I have been associated with the hospitality sector nearly all my life. I came to know the industry through the family business, where I worked up through the ranks before moving on to work in the capacity of a consultant, trainer and coach.
My first experience of seeing effective hospitality processes brought into use in the health and care sector was when I worked in the United States with Belmont Village, which develops and operates dozens of assisted living communities. The stakeholders that garnered the most focus were the care company’s clients, and thus Belmont Village focused on the experiential aspect. When it came to training, the emphasis was firmly on customer engagement, teamwork and leadership development.
These days, I work primarily outside of the United Kingdom, and over the years I continue to see how much weight is placed on education and development for leaders and managers in hospitality, where holding the customer in mind at all times takes precedence.
Conversely, the guest experience is based on the memories and touchpoints throughout the customer journey, and thus extensive training is given on how to deal with the customer while also ensuring that the team is supported. Let’s not forget, they work in an incredibly stressful environment.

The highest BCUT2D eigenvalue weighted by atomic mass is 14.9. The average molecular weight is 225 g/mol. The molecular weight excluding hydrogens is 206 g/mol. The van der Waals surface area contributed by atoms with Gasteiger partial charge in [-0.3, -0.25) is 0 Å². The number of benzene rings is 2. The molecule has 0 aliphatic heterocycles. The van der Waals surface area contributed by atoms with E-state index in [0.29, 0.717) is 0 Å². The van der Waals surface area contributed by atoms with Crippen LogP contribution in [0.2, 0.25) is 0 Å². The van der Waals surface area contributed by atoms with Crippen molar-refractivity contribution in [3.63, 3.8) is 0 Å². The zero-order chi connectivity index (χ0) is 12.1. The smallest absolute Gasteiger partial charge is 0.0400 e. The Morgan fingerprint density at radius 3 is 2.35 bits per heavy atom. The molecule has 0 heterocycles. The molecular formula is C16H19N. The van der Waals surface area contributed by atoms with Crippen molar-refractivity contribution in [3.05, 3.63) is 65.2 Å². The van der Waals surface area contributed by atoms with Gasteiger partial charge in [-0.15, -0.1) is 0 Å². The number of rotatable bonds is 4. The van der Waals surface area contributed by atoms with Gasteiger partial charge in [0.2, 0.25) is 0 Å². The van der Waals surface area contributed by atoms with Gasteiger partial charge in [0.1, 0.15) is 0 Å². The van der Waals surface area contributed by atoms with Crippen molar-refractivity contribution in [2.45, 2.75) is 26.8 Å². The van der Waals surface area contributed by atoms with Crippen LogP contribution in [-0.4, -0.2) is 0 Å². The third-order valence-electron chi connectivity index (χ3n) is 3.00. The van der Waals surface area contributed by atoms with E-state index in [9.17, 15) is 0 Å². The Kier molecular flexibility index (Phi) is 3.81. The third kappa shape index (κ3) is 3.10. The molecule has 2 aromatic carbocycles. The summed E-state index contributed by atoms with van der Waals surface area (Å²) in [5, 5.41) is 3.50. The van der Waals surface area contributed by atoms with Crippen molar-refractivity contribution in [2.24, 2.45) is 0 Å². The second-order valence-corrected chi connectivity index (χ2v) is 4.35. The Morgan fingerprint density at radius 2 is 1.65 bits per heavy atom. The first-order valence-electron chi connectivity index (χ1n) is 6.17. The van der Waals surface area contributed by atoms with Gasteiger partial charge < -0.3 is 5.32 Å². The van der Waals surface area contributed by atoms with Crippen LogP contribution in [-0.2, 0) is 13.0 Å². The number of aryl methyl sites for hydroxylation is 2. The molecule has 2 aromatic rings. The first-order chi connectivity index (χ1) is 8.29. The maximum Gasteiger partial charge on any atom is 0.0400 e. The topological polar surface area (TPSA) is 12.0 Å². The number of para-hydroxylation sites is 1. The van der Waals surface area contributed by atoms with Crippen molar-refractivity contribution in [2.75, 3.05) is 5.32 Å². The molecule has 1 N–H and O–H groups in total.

Almost every brand I have observed and worked alongside places considerable weight on the development of leadership and management, often going so far as to include emotional intelligence in their frameworks. If there is one thing leaders have learned over the years, both the guest experience and a positive workforce are tantamount to success. What’s not always clear, however, is the route to achieving this.
The Six Pillars of Customer Experience Excellence
KPMG has developed a great framework called The Six Pillars of Customer Experience Excellence. It acts as an example of the work that goes into training and development in these sectors and serves as a reminder of vital forces in achieving said excellence in customer experience.
In an article by Saylor Academy, they state that there is a growing recognition of the importance and relevance of compassion to patient outcomes. “Perhaps more pertinently,” the article states, “to the damage and suffering that ensues when it is absent or attenuated in the health care setting.”
Many health and care providers consider the importance of weaving in the principles of hospitality, but it is taking time. Healthcare professionals spend time on skills that are important, such as leadership development. However, I often notice that training given to the health care sector is very much focused on compliance according to CQC standards. Although this is very important, the focus then is centred around safeguarding, as well as health and safety.
Healthcare vs Hospitality
The pandemic has taught us how resilient people can be, while also driving home the need for companies to reflect on what stress can do to a person.